There are some scripture on your outline, but we will need to look at those another day.
Respond with prayer
Number three, you respond to problems with prayer. Anytime is a good time to talk to God, but especially when you have problems. When you are going through a trial, what do you pray for? God tells you in verse 5, “If you need wisdom, ask our generous God, and He will give it to you. He will not rebuke you for asking” (NLT). God is saying that when you go through a problem, you need wisdom. Ask Him for it. In verse 5, James addresses three thoughts you might have when thinking about talking to God.
- I’m not sure what to pray for
First, you may think “I’m not sure what to pray for.” You are told to pray for “wisdom.” What is wisdom? “Wisdom” (sophia) is the ability to perceive the true nature of a situation and to implement the will of God in that situation. Wisdom is the ability to judge correctly and follow the best course of action, based on knowledge of God’s Word and understanding of its application. Wisdom is the God-given ability to perceive the true nature of a problem and to implement the will of God in that problem. In other words, wisdom is knowing what God wants you to do in the midst of your trial. Wisdom is knowing what God wants you to say or not say, do or not do toward the person who seems to be causing pain in your life. Wisdom is knowing what God wants you to do and not do during your argument with someone, your financial hardship, your battle with cancer, or after the loss of a loved one. Wisdom is knowing exactly what God would have you to do in the midst of your problem. Wisdom is not knowing everything you need to do, but what the next step is that God wants you to do. So, God is saying to you, “Ask Me for wisdom.”
- I’m not sure that God will give it
Another thought you might have is, “I’m not sure that God will give me wisdom.” Are you going through some trouble? Then ask God for wisdom because He is a “generous God” when it comes to handing out wisdom. This means God wants to give you wisdom and He will not hold back, “He will give it to you.” He wants to tell you exactly what you need to know and do. It delights Him to share wisdom with people like you.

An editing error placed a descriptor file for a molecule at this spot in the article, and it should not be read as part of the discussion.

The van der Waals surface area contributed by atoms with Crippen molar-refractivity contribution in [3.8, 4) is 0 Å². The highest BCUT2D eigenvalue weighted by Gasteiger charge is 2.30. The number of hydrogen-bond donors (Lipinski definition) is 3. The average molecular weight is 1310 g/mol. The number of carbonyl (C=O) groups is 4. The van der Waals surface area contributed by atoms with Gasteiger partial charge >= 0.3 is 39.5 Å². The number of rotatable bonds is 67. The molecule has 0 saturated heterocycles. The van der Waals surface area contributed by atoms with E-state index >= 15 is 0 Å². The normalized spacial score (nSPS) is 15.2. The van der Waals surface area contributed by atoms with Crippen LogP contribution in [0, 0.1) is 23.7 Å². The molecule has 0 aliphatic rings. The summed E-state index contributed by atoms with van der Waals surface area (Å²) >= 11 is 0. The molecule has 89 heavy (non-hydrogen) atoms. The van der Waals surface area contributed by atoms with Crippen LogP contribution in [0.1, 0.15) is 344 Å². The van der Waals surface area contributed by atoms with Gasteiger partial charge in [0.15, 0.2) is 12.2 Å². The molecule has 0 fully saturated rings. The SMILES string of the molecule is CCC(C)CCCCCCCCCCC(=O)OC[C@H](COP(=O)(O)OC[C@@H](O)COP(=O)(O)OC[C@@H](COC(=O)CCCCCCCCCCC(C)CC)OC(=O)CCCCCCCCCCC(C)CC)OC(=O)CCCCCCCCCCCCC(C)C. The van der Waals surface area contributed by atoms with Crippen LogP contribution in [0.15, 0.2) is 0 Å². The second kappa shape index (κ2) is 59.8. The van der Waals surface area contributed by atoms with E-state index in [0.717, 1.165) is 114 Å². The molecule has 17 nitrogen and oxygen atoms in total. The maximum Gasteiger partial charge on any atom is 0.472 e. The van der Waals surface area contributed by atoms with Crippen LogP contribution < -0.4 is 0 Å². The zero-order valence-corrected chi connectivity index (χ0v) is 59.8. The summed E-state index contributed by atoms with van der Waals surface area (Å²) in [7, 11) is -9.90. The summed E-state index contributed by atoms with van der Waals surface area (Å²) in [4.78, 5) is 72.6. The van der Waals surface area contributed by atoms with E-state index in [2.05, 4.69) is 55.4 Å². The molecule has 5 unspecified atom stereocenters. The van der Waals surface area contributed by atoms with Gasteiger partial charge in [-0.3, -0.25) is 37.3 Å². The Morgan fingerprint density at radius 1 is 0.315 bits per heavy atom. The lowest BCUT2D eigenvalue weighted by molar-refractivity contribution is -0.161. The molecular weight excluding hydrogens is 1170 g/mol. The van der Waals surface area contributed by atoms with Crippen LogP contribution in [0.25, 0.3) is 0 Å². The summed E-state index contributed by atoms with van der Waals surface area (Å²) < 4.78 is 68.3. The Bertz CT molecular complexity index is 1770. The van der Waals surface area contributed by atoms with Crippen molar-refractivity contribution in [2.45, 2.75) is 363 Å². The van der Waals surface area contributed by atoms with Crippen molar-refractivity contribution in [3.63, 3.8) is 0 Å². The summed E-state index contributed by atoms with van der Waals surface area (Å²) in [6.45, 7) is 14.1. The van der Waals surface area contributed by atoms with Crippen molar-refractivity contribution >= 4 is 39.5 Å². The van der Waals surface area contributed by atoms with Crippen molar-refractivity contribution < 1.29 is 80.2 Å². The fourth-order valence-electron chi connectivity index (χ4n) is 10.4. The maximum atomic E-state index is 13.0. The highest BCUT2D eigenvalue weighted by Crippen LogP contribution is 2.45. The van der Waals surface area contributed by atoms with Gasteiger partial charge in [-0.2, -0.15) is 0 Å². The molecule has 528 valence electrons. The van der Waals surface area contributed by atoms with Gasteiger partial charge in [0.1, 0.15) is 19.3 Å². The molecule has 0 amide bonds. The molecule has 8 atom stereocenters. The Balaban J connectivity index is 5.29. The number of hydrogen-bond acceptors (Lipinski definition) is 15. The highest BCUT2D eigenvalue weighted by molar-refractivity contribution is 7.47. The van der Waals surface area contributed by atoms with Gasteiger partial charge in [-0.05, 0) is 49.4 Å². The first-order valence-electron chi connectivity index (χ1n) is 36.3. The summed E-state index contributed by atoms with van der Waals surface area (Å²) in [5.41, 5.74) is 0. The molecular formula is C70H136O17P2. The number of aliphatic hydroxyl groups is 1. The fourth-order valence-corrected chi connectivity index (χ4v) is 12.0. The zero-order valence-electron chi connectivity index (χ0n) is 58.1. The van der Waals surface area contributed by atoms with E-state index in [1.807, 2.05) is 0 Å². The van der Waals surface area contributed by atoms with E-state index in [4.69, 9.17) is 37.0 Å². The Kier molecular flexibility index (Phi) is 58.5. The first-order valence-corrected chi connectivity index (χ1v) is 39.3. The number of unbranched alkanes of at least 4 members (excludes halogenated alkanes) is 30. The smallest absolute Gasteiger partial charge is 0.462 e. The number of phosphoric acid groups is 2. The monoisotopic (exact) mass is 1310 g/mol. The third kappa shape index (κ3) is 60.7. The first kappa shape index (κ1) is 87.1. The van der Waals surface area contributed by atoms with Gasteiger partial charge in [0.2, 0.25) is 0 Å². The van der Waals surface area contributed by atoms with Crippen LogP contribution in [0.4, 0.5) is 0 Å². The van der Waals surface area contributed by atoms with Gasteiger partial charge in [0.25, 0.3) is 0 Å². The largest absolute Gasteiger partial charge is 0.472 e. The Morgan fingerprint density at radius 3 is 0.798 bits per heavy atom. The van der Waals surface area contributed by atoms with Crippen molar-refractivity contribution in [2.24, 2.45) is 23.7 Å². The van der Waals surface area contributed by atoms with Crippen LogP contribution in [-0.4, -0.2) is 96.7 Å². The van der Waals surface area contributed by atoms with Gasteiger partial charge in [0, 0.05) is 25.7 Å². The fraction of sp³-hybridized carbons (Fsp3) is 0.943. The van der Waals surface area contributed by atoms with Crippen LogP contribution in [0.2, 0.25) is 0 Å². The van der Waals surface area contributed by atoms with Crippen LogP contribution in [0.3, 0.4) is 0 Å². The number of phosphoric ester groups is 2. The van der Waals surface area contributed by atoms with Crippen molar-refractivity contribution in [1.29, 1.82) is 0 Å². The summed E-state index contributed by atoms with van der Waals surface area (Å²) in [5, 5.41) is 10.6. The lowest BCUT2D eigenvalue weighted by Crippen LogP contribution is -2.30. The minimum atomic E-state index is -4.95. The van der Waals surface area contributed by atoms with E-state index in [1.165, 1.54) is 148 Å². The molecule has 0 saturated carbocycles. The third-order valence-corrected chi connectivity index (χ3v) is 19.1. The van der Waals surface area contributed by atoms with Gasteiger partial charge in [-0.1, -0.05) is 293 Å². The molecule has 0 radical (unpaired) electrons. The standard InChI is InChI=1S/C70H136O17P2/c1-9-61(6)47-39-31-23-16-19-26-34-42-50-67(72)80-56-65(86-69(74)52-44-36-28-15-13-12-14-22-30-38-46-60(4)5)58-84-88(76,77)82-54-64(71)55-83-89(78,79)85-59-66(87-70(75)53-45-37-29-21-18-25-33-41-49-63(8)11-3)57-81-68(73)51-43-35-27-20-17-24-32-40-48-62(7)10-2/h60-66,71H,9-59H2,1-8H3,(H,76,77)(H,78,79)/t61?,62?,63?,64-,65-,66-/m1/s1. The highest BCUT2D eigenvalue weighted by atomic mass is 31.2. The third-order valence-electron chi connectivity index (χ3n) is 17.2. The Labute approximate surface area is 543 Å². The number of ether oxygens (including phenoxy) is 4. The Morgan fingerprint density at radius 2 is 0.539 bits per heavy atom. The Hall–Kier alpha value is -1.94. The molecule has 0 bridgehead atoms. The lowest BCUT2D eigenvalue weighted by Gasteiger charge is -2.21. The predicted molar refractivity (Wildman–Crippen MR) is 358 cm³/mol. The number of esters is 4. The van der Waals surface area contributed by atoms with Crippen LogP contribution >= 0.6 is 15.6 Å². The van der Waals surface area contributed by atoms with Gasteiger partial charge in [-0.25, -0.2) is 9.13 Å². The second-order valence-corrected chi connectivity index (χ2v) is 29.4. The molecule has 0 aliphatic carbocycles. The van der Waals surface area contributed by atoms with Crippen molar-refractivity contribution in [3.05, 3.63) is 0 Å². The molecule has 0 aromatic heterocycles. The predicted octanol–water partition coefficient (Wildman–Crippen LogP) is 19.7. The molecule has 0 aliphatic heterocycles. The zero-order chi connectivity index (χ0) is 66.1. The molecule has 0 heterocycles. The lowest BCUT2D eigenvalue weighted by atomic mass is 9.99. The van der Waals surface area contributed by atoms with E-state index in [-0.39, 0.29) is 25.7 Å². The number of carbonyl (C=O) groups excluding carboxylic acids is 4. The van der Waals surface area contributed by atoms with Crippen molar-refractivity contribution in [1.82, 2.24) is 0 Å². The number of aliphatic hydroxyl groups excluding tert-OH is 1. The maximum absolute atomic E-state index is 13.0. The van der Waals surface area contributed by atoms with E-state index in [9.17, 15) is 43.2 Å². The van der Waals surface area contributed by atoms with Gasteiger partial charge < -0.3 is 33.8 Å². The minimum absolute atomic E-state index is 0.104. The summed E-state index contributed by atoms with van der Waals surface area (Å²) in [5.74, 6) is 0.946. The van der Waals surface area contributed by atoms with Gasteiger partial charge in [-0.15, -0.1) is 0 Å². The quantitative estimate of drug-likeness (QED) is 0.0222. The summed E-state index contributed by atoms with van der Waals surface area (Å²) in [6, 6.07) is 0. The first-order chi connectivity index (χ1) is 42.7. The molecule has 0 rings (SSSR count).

- I’m not sure God wants me talking to Him
A final thought you might struggle with is, “I’m not sure God wants me talking to Him.” James concludes this encouragement about asking for wisdom with what first appears to be a strange statement, “He will not rebuke you for asking.” Why would James tell you that God will not rebuke you when you ask for wisdom? It could be because you might think that God will not give you wisdom because the mess you are in is your fault. Even if the troubles you are facing are because of your poor decisions, God’s Word clearly states that God will give you wisdom to make it right and “will not rebuke you for asking.” He will not tell you how unworthy or undeserving you are of His wisdom. He will not rebuke you for not asking sooner. Instead, without hesitation or reservation “He will give” the wisdom you need to face whatever it is you are facing. So, go ahead and ask God for wisdom.
We are told in James 1:2-5, “Dear brothers and sisters, when troubles of any kind come your way, consider it an opportunity for great joy. 3 For you know that when your faith is tested, your endurance has a chance to grow. 4 So let it grow, for when your endurance is fully developed, you will be perfect and complete, needing nothing. 5 If you need wisdom, ask our generous God, and He will give it to you. He will not rebuke you for asking” (NLT).